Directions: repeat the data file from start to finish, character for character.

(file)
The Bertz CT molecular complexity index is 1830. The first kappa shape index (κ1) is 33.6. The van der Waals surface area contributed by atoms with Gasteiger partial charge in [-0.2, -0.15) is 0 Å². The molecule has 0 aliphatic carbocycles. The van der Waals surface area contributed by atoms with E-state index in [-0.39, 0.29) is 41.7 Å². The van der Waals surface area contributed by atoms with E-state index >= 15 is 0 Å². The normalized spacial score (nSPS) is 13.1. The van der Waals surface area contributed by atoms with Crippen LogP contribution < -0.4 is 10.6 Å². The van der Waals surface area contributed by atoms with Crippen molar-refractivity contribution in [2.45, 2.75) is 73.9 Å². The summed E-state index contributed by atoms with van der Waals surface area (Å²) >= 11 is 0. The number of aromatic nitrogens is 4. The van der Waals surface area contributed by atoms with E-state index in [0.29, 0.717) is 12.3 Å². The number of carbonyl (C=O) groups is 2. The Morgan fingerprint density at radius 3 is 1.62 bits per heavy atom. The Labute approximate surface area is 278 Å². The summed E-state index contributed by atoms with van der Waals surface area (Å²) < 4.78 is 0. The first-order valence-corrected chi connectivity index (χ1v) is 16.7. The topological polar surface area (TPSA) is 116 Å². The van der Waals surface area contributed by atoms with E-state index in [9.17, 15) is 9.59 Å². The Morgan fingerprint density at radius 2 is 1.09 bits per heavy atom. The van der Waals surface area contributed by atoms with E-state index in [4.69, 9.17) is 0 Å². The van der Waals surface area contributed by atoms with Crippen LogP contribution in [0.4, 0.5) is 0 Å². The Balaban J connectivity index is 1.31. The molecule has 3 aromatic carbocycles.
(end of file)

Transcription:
The Bertz CT molecular complexity index is 1830. The first kappa shape index (κ1) is 33.6. The van der Waals surface area contributed by atoms with Gasteiger partial charge in [-0.2, -0.15) is 0 Å². The molecule has 0 aliphatic carbocycles. The van der Waals surface area contributed by atoms with E-state index in [-0.39, 0.29) is 41.7 Å². The van der Waals surface area contributed by atoms with E-state index >= 15 is 0 Å². The normalized spacial score (nSPS) is 13.1. The van der Waals surface area contributed by atoms with Crippen LogP contribution < -0.4 is 10.6 Å². The van der Waals surface area contributed by atoms with Crippen molar-refractivity contribution in [2.45, 2.75) is 73.9 Å². The summed E-state index contributed by atoms with van der Waals surface area (Å²) >= 11 is 0. The number of aromatic nitrogens is 4. The van der Waals surface area contributed by atoms with E-state index in [0.29, 0.717) is 12.3 Å². The number of carbonyl (C=O) groups is 2. The Morgan fingerprint density at radius 3 is 1.62 bits per heavy atom. The Labute approximate surface area is 278 Å². The summed E-state index contributed by atoms with van der Waals surface area (Å²) < 4.78 is 0. The first-order valence-corrected chi connectivity index (χ1v) is 16.7. The topological polar surface area (TPSA) is 116 Å². The van der Waals surface area contributed by atoms with E-state index in [9.17, 15) is 9.59 Å². The Morgan fingerprint density at radius 2 is 1.09 bits per heavy atom. The van der Waals surface area contributed by atoms with E-state index in [4.69, 9.17) is 0 Å². The van der Waals surface area contributed by atoms with Crippen LogP contribution in [0.4, 0.5) is 0 Å². The Balaban J connectivity index is 1.31. The molecule has 3 aromatic carbocycles.